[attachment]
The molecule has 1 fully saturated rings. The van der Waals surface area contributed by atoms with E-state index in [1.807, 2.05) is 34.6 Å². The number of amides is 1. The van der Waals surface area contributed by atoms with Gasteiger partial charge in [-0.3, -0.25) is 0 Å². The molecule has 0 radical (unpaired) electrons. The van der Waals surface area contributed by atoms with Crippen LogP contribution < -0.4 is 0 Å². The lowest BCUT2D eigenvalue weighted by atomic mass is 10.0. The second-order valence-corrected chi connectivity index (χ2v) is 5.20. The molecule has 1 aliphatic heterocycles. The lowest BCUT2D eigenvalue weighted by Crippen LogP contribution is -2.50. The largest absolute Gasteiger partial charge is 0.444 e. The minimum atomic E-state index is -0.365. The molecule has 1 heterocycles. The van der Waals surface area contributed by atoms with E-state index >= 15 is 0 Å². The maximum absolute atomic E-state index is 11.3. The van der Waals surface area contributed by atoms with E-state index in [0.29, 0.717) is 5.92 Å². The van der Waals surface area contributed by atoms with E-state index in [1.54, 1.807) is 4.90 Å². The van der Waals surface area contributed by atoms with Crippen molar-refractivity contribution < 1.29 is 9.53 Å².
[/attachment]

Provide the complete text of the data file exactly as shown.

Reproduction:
The molecule has 1 fully saturated rings. The van der Waals surface area contributed by atoms with E-state index in [1.807, 2.05) is 34.6 Å². The number of amides is 1. The van der Waals surface area contributed by atoms with Gasteiger partial charge in [-0.3, -0.25) is 0 Å². The molecule has 0 radical (unpaired) electrons. The van der Waals surface area contributed by atoms with Crippen LogP contribution < -0.4 is 0 Å². The lowest BCUT2D eigenvalue weighted by atomic mass is 10.0. The second-order valence-corrected chi connectivity index (χ2v) is 5.20. The molecule has 1 aliphatic heterocycles. The lowest BCUT2D eigenvalue weighted by Crippen LogP contribution is -2.50. The largest absolute Gasteiger partial charge is 0.444 e. The minimum atomic E-state index is -0.365. The molecule has 1 heterocycles. The van der Waals surface area contributed by atoms with E-state index >= 15 is 0 Å². The maximum absolute atomic E-state index is 11.3. The van der Waals surface area contributed by atoms with E-state index in [0.29, 0.717) is 5.92 Å². The van der Waals surface area contributed by atoms with E-state index in [1.54, 1.807) is 4.90 Å². The van der Waals surface area contributed by atoms with Crippen molar-refractivity contribution < 1.29 is 9.53 Å².